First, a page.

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Discussion Starter · #1 · (Edited)
Hi all!

I want to move to Spain for two reasons, one to learn Spanish and two to write a book. My plan is to move and join one of the Spanish language schools to improve my conversational Spanish and to rent an apartment in a town or city where there is an authentic flavour of Spanish life - so, not overwhelmingly expat life!

Being a poor impoverished writer I will have to watch my pennies!

Let me ask you all; where would you consider if you were me?

Scribbles
 

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I think if I were you I'd have to ask myself what I mean by authentic Spain!! There are the old villages around still - the classic "picture book" type, but the young folk from those areas seem to want what other european youngsters have - the fast cars, good jobs, internet, fashionable houses, clothes, surroundings..... Not donkeys or wandering thru lemon groves. So it seems to me that these old villages are gradually dying or being taken up by either expats or tourists????. But to me real Spain now is European towns which, sadly are much like any other european town!!??


But you'll hopefully get some other answers lol


Jo xxxx
 

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Ahhh ... the much asked question "where is real spain?" :D

Who knows! What is real Spain? Is it a small village where the villagers sit around the square talking about their day. Is it the busy City where people go about their day in the same frenzied rush that workers do in any other city in the world?

I dont think you will get a definitive answer :) Ex pats are part of Spanish life nowadays, whether they be French, Dutch, English or whatever. All I can say is avoid the big towns in the Costas such as Benidorm, Torrevieja etc etc. There are still Spanish towns to be found even in the Costa's.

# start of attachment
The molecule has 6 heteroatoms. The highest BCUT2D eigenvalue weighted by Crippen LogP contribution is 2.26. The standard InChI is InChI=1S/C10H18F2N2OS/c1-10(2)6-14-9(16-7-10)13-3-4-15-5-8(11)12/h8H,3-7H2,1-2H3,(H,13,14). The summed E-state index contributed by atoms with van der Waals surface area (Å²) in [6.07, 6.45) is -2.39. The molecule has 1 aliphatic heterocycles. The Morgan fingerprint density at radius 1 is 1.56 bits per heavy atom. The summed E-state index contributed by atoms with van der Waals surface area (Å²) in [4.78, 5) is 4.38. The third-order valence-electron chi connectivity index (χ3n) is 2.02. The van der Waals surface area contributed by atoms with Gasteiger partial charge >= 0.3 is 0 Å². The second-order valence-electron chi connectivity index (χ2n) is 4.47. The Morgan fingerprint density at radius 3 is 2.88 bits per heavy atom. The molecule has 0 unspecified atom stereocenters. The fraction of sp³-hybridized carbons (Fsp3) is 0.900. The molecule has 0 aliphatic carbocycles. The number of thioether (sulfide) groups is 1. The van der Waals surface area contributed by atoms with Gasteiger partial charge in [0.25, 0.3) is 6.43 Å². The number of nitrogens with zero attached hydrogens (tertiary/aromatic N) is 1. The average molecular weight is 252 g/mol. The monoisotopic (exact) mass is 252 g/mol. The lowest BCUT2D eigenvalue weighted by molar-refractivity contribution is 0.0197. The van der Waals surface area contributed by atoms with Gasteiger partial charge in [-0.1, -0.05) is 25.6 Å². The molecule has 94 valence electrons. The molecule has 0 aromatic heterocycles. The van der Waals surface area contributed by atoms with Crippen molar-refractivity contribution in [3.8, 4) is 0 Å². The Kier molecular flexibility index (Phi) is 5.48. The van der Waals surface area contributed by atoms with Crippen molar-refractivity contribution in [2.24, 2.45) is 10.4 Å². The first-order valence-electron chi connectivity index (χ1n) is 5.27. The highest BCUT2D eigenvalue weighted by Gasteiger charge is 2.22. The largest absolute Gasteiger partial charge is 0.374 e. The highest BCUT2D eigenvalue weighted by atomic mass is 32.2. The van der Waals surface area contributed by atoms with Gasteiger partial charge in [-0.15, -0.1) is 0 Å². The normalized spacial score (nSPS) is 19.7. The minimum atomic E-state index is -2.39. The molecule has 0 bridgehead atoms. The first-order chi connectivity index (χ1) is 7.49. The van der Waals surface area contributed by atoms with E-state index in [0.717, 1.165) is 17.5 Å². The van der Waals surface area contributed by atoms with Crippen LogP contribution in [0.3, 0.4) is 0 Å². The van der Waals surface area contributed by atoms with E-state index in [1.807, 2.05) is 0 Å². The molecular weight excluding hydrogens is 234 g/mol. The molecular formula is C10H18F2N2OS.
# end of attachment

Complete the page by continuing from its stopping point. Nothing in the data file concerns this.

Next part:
If you are looking for total Spanish life with no expats then I guess head far inland, but I bet you still find some :)
 

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I understand from your post that money (as in employment) is not an issue? As others have said, sort of, you need to define your terms. What does "authentic" Spain mean to you?

I fell in love with Tarifa in 1970..it has changed a lot, obviously, but I am still in love with the place, and still find the same "authentic" flavour, despite the growth etc. So it depends on what you are seeking, and how you define authenticity....
 

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We live in an Inland Village, the way of life is so simple. I think it feels like the 'Real Spain', I love it here so I am a bit biased. There are some expats here, we don't have much to do with them, usually just passing the time of day. Rental is very cheap if you come Inland. You can get a 4 bed house here for 200 euros a month. The Spanish are really friendly. Some Spanish friends of ours are starting up a Language school in the nearby town for Brits wanting to learn the lingo.